The History of the Lottery

A lottery is a scheme for the distribution of prizes by chance. In the United States, lotteries are regulated and run by state governments. State legislatures grant themselves the exclusive right to conduct a lottery and use the proceeds solely to fund government programs. As of August 2004, forty-four states and the District of Columbia operated lotteries.

The drawing of lots to determine ownership or other rights is recorded in ancient documents, including the Bible. It became common in Europe during the sixteenth century, and in America with the first Jamestown, Virginia settlement in 1612. State legislators have used lotteries ever since to raise money for towns, wars, colleges, canals, roads, and other public works projects.

In the United States, all state-run lotteries operate as monopolies; they do not compete with each other or allow private commercial lotteries to sell tickets. Each state government decides how to organize and run its lottery, but the basic operation is the same: people pay a small sum to buy tickets, draw numbers or have machines randomly select them, and win prizes if their tickets match those drawn.

The early history of lotteries is linked to the history of gambling and state constitutions. During the 1740s and 1750s, many of the colonial American colonies held lotteries to raise funds for public and private ventures, such as canals, bridges, roads, and colleges. The lotteries proved very popular and were hailed as a painless form of taxation.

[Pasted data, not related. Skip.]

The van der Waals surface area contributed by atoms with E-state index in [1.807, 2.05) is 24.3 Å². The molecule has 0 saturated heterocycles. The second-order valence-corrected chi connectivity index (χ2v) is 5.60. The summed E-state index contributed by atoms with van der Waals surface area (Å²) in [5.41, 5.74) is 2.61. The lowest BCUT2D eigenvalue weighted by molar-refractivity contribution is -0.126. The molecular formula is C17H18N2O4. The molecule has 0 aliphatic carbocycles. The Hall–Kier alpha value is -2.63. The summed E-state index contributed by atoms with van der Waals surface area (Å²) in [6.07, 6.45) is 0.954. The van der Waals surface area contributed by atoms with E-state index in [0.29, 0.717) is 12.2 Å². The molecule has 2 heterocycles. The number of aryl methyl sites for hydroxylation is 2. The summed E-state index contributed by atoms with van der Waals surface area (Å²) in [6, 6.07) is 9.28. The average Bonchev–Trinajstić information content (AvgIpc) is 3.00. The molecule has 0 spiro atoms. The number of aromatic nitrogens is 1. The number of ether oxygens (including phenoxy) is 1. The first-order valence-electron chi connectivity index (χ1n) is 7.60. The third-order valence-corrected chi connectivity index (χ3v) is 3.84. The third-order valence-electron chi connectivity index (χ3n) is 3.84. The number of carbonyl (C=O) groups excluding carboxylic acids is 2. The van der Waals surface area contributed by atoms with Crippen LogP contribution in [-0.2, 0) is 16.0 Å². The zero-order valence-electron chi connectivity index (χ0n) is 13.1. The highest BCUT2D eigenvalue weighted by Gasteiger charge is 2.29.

Until the 1960s, lotteries were a way for states to expand their array of services without onerous taxes on working people. When the economy began to slow down in that era, lottery revenues decreased. This led to a shift in the marketing of lotteries. Instead of touting the supposedly “wacky” and “fun” nature of the games, which obscures their regressivity, the message increasingly has been that the lottery is an effective tool for supporting important social services.

As a result of this change in messaging, lottery commissions have started to rely on two messages primarily. The first is to emphasize that winning the lottery is fun and to stress the experience of scratching a ticket. The second message is to remind people that the lottery can be a serious gamble and to encourage players to play responsibly.

In addition to promoting the games, state lotteries also have developed programs designed to support retailers. These include merchandising and sales training for retailers, as well as special online resources such as a lottery retailer optimization program in which lottery officials supply retailers with demographic data to help them increase their sales. The New Jersey lottery, for example, launched an Internet site during 2001 just for its lottery retailers, allowing them to read about game promotions and ask questions of lottery personnel online.

The NGISC final report expressed concern about the heavy reliance of lottery profits on less-educated, lower-income people. It also noted that a disproportionate number of lottery outlets are located in low-income neighborhoods.